For a perpetual amateur such as myself, the course was hard. It kicked my @ss. I passed tons of people on the straight-aways (the weightlifting legacy of large quads and glutes helped the speed), but many overtook me through the winding singletrack switchbacks, because that’s where I got slow. Roots, rocks, streams, and several near-falls followed. I was off my bike more times than I could count. But so were many people, even ones who said that they knew the course. I was grateful for the ancient pocket/shoulder pad I had on my frame when it came time to carry the bike up many flights of stairs. Simple strength was one of my assets, so my bike felt pretty light. I felt bad for the women and smaller guys who were really struggling to get their bikes up the stairs, but admired their spirit. I figured they would soon pass me anyway.People at checkpoints shouted their encouragement. I remember one in particular: “You’re doing great guys, go for it! The guy with one pedal is still ahead of you, but you’re doing great!”You hear a lot about the camaraderie, and it was fantastic!
If anyone got into trouble, everyone was concerned. Cries of “You OK?” echoed constantly. Unfortunately, soon the question would be directed at me all too frequently. I made the mistake of passing a woman who knew the course; I should have stayed behind her. About ½ mile before the end of the trails proper, and maybe ¾ mile from the end of the bike leg, I braked too hard, skidded, and went off the path into a tree sideways. My chain ring, or something, bit into my calf. My first thought was, “Oh, another one, no problem.” Then “Oh, sh#t, oww...wow...that really hurts!” Then the stream of curses began in earnest as I watched the blood flow through the grit and grease on my ankle into my sock. It bled a lot, and hurt magnificently. I could barely walk. I kept expecting a bone to stick out of my calf, or my gastrocnemious to flop out of the skin.
People began to pass me in numbers as I limped, moving over every minute to let someone pass. At least four people said they’d get someone to send somebody. Number 649 is down! Maybe ten minutes of agonized limping followed, and a volunteer came to see who was hurt and how bad. By this time, I realized that nothing was broken, and the punctures themselves didn’t hurt. But knew that I had done something else to my calf, because it felt like a steak knife was stuck in there. Maybe it was just a deep bruise. But maybe not. She called the EMTs and I sat down and waited. She gave me a bottle of water, which I poured over the wound. I couldn’t tell anything about it, and neither could she. I owe many thanks to that woman, whoever and wherever she may be. Finally, after 15 minutes of waiting, and a big, fat DNF looming, I said, “Look, tell them to hang back if you can, I’m gonna try it. Maybe they can look at it in transition. I ain’t letting six months of training (actually four and a half) go to waste!” So off I went, cursing in agony, with every bad sports movie and cliché playing in my head. "And look at him go – his leg’s broken in three places, but he’s determined, folks!"
"Look at the spirit. We should all be proud of his perseverance, for he represents the survival instinct of mankind!” And Chariots of Fire, Rudy, and Rocky, and every other one I’ve seen all merged into one self-mocking and self-critical film. Thankfully, I was still able to laugh at myself. Idiot. Just finish the damned race.
"Your leg ain’t broken. You want your son to see you quit? To walk out of the race, defeated? OK, he won’t remember it, but you will never forgive yourself if you don’t finish. Walk the run if you have to, but keep going."
And I did. I rode my bike on the downhills and flats, slowly, and walked the uphills, and suddenly I was coming back to transition. I heard my wife and my friend’s wife calling, but the iron knives in my leg held my concentration. I limped into T2, and immediately a woman asked me if I needed help. Grateful, I said, "Yeah, if someone could look at it and send me on my way if it didn’t look too bad." A guy came up and washed and bandaged it fairly quickly, telling me it wasn’t life- or leg-threatening. And I was off, settling into a kind of pathetic, Quasimodo limp-run. This was supposed to be my strongest part.Strangely, it didn’t take that long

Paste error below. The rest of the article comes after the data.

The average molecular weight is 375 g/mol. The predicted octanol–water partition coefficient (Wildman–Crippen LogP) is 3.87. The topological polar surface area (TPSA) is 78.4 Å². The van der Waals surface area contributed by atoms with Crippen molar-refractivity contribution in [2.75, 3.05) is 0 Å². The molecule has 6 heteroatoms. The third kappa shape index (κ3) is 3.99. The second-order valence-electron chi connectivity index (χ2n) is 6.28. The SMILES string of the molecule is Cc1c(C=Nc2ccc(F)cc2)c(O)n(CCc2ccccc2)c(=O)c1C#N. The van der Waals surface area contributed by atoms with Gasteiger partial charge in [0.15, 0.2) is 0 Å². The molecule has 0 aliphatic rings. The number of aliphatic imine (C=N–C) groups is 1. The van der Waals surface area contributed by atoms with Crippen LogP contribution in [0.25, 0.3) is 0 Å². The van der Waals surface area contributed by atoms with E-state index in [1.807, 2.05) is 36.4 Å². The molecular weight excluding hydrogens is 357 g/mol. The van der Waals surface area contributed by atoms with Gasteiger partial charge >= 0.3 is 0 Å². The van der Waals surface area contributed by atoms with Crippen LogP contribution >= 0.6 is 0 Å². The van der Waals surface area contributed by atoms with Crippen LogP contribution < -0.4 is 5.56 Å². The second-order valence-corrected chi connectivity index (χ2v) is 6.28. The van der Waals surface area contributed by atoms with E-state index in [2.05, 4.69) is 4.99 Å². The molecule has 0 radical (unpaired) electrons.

I thought it would be an eternity of agony, but the run course was relatively easy (except for a ridiculous set of massive, broken wooden railroad-tie stairs that I had to scale on hands and knees). I did not see a soul on my run. Every time I came to a checkpoint, I was grateful that I hadn’t gotten lost. I had to be the last one. But at least it wasn’t cut-off time yet; I thought I still had at least 30 minutes, even though I had forgotten to press the lap button on my watch the last few times. So even if the run took me 45 minutes, I’d still finish. It didn’t take me quite that long, but a run that I should have done in 25-27 minutes took me 39, and it was pretty painful. But I finished. I was done. I was a mess, but I was done.Two days, a tetanus shot, antibiotics, crutches, and many icepacks later
Not to mention with an upcoming ultrasound, I looked at the results already posted online. I was #235 out of 239 finishers. What an accomplishment! I had almost achieved my lifelong goal of coming in last! I tried to calculate where I might’ve come in if I hadn’t been assaulted by my trusty steed, and figured I would’ve been #155 or so. Everything and everyone told me to be happy that I finished, and I was. Sure, 62 people didn’t finish or finished after the cutoff. But there will always be that nagging "What if I had not gotten injured?" And the whole thing meant I might have to try again next year, to see how well I really could have done!By the way, Dan did really well. We are triathletes-no matter how fat we get or how much beer we drink!Many people claim that once they’d tried one, they’d been “bitten by that triathlon bug,” and I wondered if I had. I guess the injury took a lot of the enjoyment out of it, but my friend and I immediately discussed what we would do next. Maybe the bug did bite, because we decided on a sprint triathlon in which we would actually race our bikes ON THE ROAD. After the Xterra, I figure it’ll be child’s play...